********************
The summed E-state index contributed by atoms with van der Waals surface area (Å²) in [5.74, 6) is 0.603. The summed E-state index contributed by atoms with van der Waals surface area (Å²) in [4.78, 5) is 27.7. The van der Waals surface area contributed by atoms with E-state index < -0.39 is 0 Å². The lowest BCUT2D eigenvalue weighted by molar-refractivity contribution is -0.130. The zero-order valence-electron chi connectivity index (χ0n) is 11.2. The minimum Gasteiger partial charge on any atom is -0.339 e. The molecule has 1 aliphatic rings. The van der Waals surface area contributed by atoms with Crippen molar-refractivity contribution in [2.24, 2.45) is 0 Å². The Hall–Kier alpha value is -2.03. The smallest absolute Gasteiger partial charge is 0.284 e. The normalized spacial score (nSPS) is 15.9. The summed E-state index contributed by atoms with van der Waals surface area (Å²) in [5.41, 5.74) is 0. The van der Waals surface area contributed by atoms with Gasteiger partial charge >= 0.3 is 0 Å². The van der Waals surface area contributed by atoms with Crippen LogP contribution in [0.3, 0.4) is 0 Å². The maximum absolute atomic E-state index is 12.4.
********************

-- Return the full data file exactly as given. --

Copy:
The summed E-state index contributed by atoms with van der Waals surface area (Å²) in [5.74, 6) is 0.603. The summed E-state index contributed by atoms with van der Waals surface area (Å²) in [4.78, 5) is 27.7. The van der Waals surface area contributed by atoms with E-state index < -0.39 is 0 Å². The lowest BCUT2D eigenvalue weighted by molar-refractivity contribution is -0.130. The zero-order valence-electron chi connectivity index (χ0n) is 11.2. The minimum Gasteiger partial charge on any atom is -0.339 e. The molecule has 1 aliphatic rings. The van der Waals surface area contributed by atoms with Crippen molar-refractivity contribution in [2.24, 2.45) is 0 Å². The Hall–Kier alpha value is -2.03. The smallest absolute Gasteiger partial charge is 0.284 e. The normalized spacial score (nSPS) is 15.9. The summed E-state index contributed by atoms with van der Waals surface area (Å²) in [5.41, 5.74) is 0. The van der Waals surface area contributed by atoms with Gasteiger partial charge >= 0.3 is 0 Å². The van der Waals surface area contributed by atoms with Crippen LogP contribution in [0.3, 0.4) is 0 Å². The maximum absolute atomic E-state index is 12.4.